Event sourcing and CQRS in Action

Event sourcing and CQRS in Action

Event sourcing is a design pattern, in which changes to the state of an application are stored as sequence of events and stored in an event store. Later by executing these events we can build the current or previous state of the application. We do not perform any update, delete operation on the data. Let’s look at a typical event sourcing design.
A typical event sourcing model consists of a Read/Write API.

Write API instead of writing to the database, it creates events & they are persisted to an event store, whereas Read API reads from the same event store & generates the current state by executing the events. Event Sourcing enables gradual building up of the application architecture by addition of new read applications that process the same events from event store & display in different views.

Event sourcing and CQRS in ActionLet us consider the following example:

There is a person who goes to a bank, opens his account, and makes some deposit and withdrawal operations over few months.

In a traditional data-centric approach, design would have consisted of a few databases tables & we update the tables each time a deposit or withdrawal is made. However, with event sourcing, we do not perform any operation on data, instead we create an aggregate by storing each operation as a sequence of events in an event store like Cassandra or mongo DB. We can create current state & have complete history of the person. Here events names are Verbs as they happened in the past, and generally we derive the name from the domain in which we are working.

Below is the sequence of events stored in the event store for the banking example:

AccountCreated435266Test Name10-10-2019 13:59:10.0
DepositPerformed435266$30002-01-2020 11:02:13.0
WithDrawalPerformed435266$25009-01-2020 13:05:25.0

 

AccountCreated435266Test Name10-10-2019 13:59:10.0
DepositPerformed435266$30002-01-2020 11:02:13.0
WithDrawalPerformed435266$25009-01-2020 13:05:25.0
WithDrawalFailed435266$1000Insufficient funds14-01-2020 10:00:21.0

 

AccountCreated435266Test Name10-10-2019 13:59:10.0
DepositPerformed435266$30002-01-2020 11:02:13.0
WithDrawalPerformed435266$25009-01-2020 13:05:25.0
WithDrawalFailed435266$1000Insufficient funds14-01-2020 10:00:21.0
DepositPerformed

 

435266$1200

 

10-02-2020 15:00:39.0

This is our event store and it grows over a period of time by storing all the changes as events. Read side can query this store and construct the latest state.

Command Query Responsibility Segregation (CQRS) is a design pattern that segregates the responsibility of reading and writing to two different models in application. The application is split into two parts Command-side that commands a system to perform write operations & Query-side that queries the saved state. It also provides separation of concerns as Command & Query does not care what another model is doing. An event handler takes care of publishing events to the read-side from write-side. Apache Kafka is a popular messaging service that implements CQRS very effectively.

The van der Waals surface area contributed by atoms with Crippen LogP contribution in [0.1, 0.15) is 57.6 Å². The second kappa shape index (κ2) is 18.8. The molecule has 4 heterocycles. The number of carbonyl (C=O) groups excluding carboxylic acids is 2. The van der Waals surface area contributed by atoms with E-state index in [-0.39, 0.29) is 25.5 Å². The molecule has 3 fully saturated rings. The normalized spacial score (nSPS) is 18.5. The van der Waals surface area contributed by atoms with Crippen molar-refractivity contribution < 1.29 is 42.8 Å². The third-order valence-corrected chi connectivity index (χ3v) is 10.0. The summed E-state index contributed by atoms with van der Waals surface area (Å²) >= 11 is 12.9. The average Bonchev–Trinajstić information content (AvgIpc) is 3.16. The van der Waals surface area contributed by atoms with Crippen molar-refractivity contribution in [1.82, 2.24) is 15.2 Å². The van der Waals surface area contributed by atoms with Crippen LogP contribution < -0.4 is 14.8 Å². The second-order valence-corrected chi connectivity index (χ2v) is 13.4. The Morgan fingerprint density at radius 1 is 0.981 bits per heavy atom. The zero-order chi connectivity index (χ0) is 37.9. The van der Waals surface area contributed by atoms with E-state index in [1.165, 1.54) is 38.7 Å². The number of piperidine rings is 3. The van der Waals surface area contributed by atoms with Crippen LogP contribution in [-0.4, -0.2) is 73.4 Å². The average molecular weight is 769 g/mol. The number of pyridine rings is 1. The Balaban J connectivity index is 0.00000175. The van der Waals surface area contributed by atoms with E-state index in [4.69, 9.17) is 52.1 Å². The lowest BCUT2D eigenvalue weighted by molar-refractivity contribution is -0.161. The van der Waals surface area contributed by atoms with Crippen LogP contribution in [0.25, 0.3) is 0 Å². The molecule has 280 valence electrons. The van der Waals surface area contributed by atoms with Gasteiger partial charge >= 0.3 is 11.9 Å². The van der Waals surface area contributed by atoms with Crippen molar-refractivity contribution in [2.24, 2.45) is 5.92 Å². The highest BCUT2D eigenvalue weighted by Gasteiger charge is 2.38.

Event sourcing and CQRS in ActionWhy CQRS??

As we know CQRS provides separation of concerns, the command /write side takes care of business logic irrespective of the query model; and the query-model is responsible for how fast it can retrieve stored data, and optimization irrespective of the write-model.

The load gets shared between the two models and write & read side can individually scale as per need. Application can contain a single write & multiple read models, and each read-side model can process same events & display them in different views.

While upgrading, we can add a new read-side model without any downtime, and we can also easily revert to a previous state in case of an error & recover soon. This makes the application stable, resilient & better in terms of performance.

CQRS & Event sourcing are generally used together along with Kafka.

Pros and Cons of Event Sourcing & CQRS

Pros:

  1. Loosely coupled architecture, upgrades are simples & easy
  2. Resilient & Scalable design
  3. Load is distributed between read & write sides
  4. Based on the need individual models can be scaled up
  5. The history of events as they happen is captured
  6. In case of a system crash, the application state can be easily reconstituted by executing events from the event store.

Cons:

  1. This is a different way of programming compared to conventional means and the developers might need some time to adapt
  2. There is a maintenance cost involved, as we need different databases for write & read models
  3. Implementation might get complex, if models are not designed properly

Conclusion

Event sourcing with CQRS allows applications to store their state in the form of events in event stores. With this architectural pattern, applications are loosely coupled, resilient, and there is minimal risk of downtime and they can be scaled up as needed. While a simple CQRS implementation can yield good results without introducing complexity, if not designed properly, it may also result in increased complexity & unmaintainable code.  Kafka is not a must have for Event Sourcing or CQRS, even though the designs that use Kafka can leverage its core benefits such as performance, reliability, and zero-fault tolerance.

    Atul Kumar Singh

    Atul Kumar Singh

    Lead Engineer at coMakeIT

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